Live Hard will be featured in this week’s Media Updates. Author Joel Snape is also associate editor at Men’s Fitness. He spoke to Cision about living hard, good PR and sitting in a white room to have a little think.
Why should people read your blog?
Because hopefully it’ll highlight the connections between very disparate areas of expertise that most people won’t see. Plenty of people know about the Japanese tea ceremony, for instance, and a lot of people lift weights or cage fight – but what are the similarities between those activities? That’s the sort of stuff I try to point out, in an effort to show how putting effort into one area of your life can improve all the other areas, too.
What makes your blog different?
There are lots of blogs about weightlifting, or being more productive at work, or having a better quality of life…or just getting drunk. Live Hard tries to tie all those things together. Lots of people think that being fit means living like a monk on chicken, broccoli and green tea, and that you have to make a choice between being healthy and having fun. I’m trying to get across the idea that all these goals can actually tie together – working out makes you better at work, getting good at one thing makes you better at the others, and you can party like hell on a Friday but still train at the weekend. Work hard, play hard, party hard: live hard. That’s the general idea, anyway.
What’s your favourite blog post and why?
Of my own? Probably the White Room. It’s one of the few totally original ones I’ve done (the others are mostly amalgamations of ideas from elsewhere), and I think it’s something everyone should think about, since it can instantly have an impact on your quality of life. Short version: if you’re honest, are most things you do more worthwhile than sitting in a white room and having a little think? Probably not.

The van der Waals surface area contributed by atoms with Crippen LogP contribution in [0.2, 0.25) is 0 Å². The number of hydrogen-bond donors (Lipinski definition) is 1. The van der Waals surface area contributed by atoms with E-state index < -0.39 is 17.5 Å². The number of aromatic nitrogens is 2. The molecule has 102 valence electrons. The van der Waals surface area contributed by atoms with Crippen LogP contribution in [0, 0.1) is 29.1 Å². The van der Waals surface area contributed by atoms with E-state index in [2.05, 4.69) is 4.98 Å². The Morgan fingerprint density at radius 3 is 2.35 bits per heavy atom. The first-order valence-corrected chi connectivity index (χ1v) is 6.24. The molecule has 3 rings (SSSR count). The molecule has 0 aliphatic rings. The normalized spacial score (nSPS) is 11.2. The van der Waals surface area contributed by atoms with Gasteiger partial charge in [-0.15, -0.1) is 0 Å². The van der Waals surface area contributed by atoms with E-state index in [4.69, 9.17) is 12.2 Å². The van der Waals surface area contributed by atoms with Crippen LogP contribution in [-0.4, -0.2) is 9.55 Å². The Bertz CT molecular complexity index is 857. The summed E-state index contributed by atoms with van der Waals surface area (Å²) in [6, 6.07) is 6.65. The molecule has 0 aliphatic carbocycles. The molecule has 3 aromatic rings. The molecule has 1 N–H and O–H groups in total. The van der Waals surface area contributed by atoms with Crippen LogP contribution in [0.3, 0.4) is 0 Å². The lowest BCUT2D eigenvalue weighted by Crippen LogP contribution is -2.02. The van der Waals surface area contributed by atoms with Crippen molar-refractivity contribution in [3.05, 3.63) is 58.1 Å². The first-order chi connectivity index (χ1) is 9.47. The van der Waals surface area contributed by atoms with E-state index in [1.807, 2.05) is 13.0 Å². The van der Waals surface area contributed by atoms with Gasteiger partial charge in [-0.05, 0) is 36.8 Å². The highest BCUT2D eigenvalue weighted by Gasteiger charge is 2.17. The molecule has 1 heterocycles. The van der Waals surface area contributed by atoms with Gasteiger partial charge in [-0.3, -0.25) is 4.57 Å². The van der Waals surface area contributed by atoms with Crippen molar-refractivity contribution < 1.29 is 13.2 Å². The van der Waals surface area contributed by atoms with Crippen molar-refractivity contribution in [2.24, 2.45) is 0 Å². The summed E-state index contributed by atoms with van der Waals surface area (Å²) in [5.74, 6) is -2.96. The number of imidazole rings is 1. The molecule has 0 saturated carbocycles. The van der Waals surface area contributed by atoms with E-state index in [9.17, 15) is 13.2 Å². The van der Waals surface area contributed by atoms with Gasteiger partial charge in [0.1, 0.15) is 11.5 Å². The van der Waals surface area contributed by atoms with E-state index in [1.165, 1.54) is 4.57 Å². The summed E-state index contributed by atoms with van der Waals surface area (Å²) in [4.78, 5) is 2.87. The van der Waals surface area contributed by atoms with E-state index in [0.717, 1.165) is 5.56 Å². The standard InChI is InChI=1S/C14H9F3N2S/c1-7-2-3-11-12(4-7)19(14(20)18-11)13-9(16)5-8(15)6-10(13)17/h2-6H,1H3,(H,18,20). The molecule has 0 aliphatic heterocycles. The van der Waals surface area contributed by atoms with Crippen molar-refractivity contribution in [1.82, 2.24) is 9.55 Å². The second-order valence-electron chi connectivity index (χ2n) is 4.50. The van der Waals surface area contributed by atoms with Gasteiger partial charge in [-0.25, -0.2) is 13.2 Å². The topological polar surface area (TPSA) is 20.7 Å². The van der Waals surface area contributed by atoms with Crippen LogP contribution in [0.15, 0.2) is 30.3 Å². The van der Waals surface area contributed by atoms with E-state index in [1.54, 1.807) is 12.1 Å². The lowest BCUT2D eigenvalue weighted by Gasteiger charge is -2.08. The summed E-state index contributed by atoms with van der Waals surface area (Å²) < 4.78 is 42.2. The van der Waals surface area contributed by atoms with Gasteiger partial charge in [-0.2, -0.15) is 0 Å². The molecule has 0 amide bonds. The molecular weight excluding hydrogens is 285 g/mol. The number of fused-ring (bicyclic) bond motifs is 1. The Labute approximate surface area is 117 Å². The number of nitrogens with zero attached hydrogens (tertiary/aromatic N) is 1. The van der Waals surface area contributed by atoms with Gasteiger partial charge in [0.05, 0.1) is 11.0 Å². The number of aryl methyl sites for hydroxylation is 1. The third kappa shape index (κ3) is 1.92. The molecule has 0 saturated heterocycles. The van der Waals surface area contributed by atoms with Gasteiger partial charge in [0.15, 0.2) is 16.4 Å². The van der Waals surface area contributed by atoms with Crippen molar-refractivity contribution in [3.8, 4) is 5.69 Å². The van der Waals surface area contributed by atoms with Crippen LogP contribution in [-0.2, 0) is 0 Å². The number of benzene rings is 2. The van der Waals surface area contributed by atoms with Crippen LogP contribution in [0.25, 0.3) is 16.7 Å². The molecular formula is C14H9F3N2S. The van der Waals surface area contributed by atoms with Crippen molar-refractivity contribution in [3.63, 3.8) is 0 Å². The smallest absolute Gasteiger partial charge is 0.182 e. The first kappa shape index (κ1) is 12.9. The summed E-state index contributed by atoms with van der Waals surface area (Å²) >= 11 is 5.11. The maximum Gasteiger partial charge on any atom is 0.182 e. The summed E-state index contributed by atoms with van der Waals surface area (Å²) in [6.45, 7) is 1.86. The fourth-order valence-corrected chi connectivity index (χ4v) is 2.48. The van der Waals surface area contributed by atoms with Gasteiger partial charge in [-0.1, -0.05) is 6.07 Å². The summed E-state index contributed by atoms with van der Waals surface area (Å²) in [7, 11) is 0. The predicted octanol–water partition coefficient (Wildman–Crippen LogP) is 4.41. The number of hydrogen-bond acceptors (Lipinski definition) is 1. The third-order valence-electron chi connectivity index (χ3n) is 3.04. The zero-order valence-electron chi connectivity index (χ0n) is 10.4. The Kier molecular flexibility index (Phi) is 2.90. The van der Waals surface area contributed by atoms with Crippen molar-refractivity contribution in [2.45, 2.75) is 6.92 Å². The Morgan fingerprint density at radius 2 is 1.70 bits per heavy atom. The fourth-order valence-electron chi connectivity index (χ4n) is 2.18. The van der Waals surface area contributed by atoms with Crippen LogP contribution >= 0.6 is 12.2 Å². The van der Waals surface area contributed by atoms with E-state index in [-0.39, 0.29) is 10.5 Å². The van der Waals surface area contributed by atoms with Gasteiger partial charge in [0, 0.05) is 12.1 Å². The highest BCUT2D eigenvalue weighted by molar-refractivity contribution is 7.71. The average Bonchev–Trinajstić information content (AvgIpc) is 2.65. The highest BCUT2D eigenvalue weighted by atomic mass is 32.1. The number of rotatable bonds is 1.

What advice would you give to someone who wants to start a blog?
Write about something you like, or it’ll never be sustainable. Set yourself a posting schedule that’s reasonable, or at least don’t commit to a ridiculous one (you might think you’ll post three times a week, but that’ll catch up with you quick). And try to have at least a months’ worth of posts worked out before you launch it.
How does a good PR work with you?
Send me an email that shows you’ve at least read the blog. I get a lot of generic emails from companies that don’t even bother to address me by name, and I ignore them. I’m much more likely to read something that shows an understanding of what I do, or who I’m trying to write for. At the moment, the things I’m most likely to mention are books and documentaries: I get through a ton of athletic/self-help/cookery books, and continue to find fascinating nuggets of info in them. Recently I’ve loved Eldar Shafir’s Scarcity and David Walsh’s excellent book on Team Sky.
92% of UK journalists are on Twitter, how important is it to bloggers?
To bloggers in general? Tough to say. I don’t follow the blogs I like on Twitter, I just go to them pretty regularly. On the other hand, I use Twitter like a fiend, and I’d say about, ooh, 40% of what I tweet is useful, and not me just drunk or ranting.